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Every time I find a new cryptocurrency, I look at the price charts and almost every time it's constantly losing value. Ether and Bitcoin are the only exceptions, and have gained value on the long term. Why is that?

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The simple answer is that this is a product of the network effect. Bitcoin has a massive advantage in that it was the first blockchain-based currency, so it is the gold standard of the technology. A competing cryptocurrency needs to not only be better than Bitcoin, but be much better than Bitcoin. It's not enough to be slightly better, as the momentum Bitcoin has in the market outweighs slight advantages other coins may offer.

As you've identified, the only cryptocurrency that has made any headway in competing with Bitcoin is Ethereum. This because the Ethereum blockchain does not attempt to compete with Bitcoin as a currency, but rather as a smart contract platform. In that regard, Ethereum provides a significant advantage over Bitcoin. However, Bitcoin still has proven to be a more robust and trustworthy currency, so Ethereum is unlikely to replace Bitcoin when it comes to being used as a medium of exchange and a store of value.

These two blockchains are the market leaders in what they do, and don't really directly compete with each other. If a new chain wants to unseat one of them, they would have to be a clear and significant advantage over the current market leader. So far, that hasn't happened.

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There is this classic bootstrapping problem. To make a successful cryptocurrency it needs:

  • Miners (so that it's secure)
  • Users (to attract miners, users also want it to be secure)
  • Value (to attract users and miners)

So new cryptocurrencies need to find a way to jump-start all those things at the same time, which it turns out- is not easy.


Here's a great description of it from Bitcoin and Cryptocurrency Technologies by Arvind Narayanan, Joseph Bonneau, Edward Felten, Andrew Miller & Steven Goldfeder:

Getting a cryptocurrency off the ground

Another subtle concept is that of bootstrapping​. There is a tricky interplay between three different ideas in Bitcoin: the security of the block chain, the health of the mining ecosystem, and the value of the currency. We obviously want the block chain to be secure for Bitcoin to be a viable currency. For the block chain to be secure, an adversary must not be able to overwhelm the consensus process. This in turn means that an adversary cannot create a lot of mining nodes and take over 50 percent or more of the new block creation.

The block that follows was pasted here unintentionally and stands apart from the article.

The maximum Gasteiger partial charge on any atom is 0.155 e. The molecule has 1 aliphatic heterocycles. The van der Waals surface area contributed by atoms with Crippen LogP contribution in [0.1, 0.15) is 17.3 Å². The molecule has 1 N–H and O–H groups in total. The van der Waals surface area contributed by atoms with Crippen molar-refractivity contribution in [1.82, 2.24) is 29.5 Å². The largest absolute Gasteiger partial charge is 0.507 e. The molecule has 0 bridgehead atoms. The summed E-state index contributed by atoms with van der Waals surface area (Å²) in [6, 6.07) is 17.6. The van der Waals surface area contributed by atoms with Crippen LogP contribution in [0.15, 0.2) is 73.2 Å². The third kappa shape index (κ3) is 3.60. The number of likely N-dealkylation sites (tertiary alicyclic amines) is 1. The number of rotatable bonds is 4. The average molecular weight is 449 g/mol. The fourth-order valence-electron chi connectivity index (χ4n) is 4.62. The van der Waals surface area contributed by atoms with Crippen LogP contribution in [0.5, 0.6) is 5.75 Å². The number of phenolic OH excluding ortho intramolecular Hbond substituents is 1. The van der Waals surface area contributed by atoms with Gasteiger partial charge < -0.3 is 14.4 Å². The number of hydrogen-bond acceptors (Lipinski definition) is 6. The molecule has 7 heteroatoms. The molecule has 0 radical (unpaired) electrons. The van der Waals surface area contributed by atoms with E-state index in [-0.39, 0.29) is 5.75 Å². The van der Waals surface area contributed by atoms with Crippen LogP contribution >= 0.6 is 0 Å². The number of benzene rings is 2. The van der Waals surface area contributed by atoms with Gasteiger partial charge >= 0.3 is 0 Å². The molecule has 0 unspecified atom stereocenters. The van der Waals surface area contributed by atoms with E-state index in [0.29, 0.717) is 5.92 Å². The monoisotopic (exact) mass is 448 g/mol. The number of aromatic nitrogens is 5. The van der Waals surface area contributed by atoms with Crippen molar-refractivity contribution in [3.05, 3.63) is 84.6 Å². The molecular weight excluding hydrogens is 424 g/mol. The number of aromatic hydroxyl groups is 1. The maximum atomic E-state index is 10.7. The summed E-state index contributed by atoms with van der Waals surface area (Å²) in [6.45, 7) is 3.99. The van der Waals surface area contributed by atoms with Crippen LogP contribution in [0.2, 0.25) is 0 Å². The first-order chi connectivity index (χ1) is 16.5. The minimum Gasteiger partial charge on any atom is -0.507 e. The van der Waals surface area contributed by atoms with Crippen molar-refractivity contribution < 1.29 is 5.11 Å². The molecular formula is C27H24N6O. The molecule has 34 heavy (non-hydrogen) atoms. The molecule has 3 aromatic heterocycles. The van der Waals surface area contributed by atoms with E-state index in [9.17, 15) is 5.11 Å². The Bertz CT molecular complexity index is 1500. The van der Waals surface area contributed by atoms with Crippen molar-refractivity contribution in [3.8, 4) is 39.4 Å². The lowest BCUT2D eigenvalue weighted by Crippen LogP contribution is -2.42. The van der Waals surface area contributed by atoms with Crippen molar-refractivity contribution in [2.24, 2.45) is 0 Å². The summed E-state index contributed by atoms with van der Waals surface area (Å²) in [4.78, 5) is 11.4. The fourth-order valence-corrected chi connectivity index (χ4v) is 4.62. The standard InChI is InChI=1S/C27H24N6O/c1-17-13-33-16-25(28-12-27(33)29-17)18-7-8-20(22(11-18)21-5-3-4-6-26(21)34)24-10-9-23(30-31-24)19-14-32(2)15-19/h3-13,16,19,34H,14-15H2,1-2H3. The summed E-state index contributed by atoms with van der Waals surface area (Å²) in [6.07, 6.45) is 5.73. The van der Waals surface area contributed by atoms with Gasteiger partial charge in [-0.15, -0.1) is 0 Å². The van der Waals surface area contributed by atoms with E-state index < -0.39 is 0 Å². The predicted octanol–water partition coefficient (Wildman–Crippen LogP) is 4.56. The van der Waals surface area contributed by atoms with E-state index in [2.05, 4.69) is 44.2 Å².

But when will that be true? A prerequisite is having a healthy mining ecosystem made up of largely honest, protocol‐following nodes. But what’s a prerequisite for that — when can we be sure that a lot of miners will put a lot of computing power into participating in this hash puzzle solving competition?

Well, they’re only going to do that if the exchange rate of Bitcoin is pretty high because the rewards that they receive are denominated in Bitcoins whereas their expenditure is in dollars. So the more the value of the currency goes up, the more incentivized these miners are going to be.

But what ensures a high and stable value of the currency? That can only happen if users in general have trust in the security of the block chain. If they believe that the network could be overwhelmed at any moment by an attacker, then Bitcoin is not going to have a lot of value as a currency. So you have this interlocking interdependence between the security of the block chain, a healthy mining ecosystem and the exchange rate. Because of the cyclical nature of this three‐way dependence, the existence of each of these is predicated on the existence of the others. When Bitcoin was first created, none of these three existed. There were no miners other than Nakamoto himself running the mining software. Bitcoin didn’t have a lot of value as a currency. And the block chain was, in fact, insecure because there was not a lot of mining going on and anybody could have easily overwhelmed this process.

There’s no simple explanation for how Bitcoin went from not having any of these properties to having all three of them. Media attention was part of the story — the more people hear about Bitcoin, the more they’re going to get interested in mining. And the more they get interested in mining, the more confidence people will have in the security of the block chain because there’s now more mining activity going on, and so forth. Incidentally, every new Altcoin that wants to succeed also has to somehow solve this problem of pulling itself up by its bootstraps.

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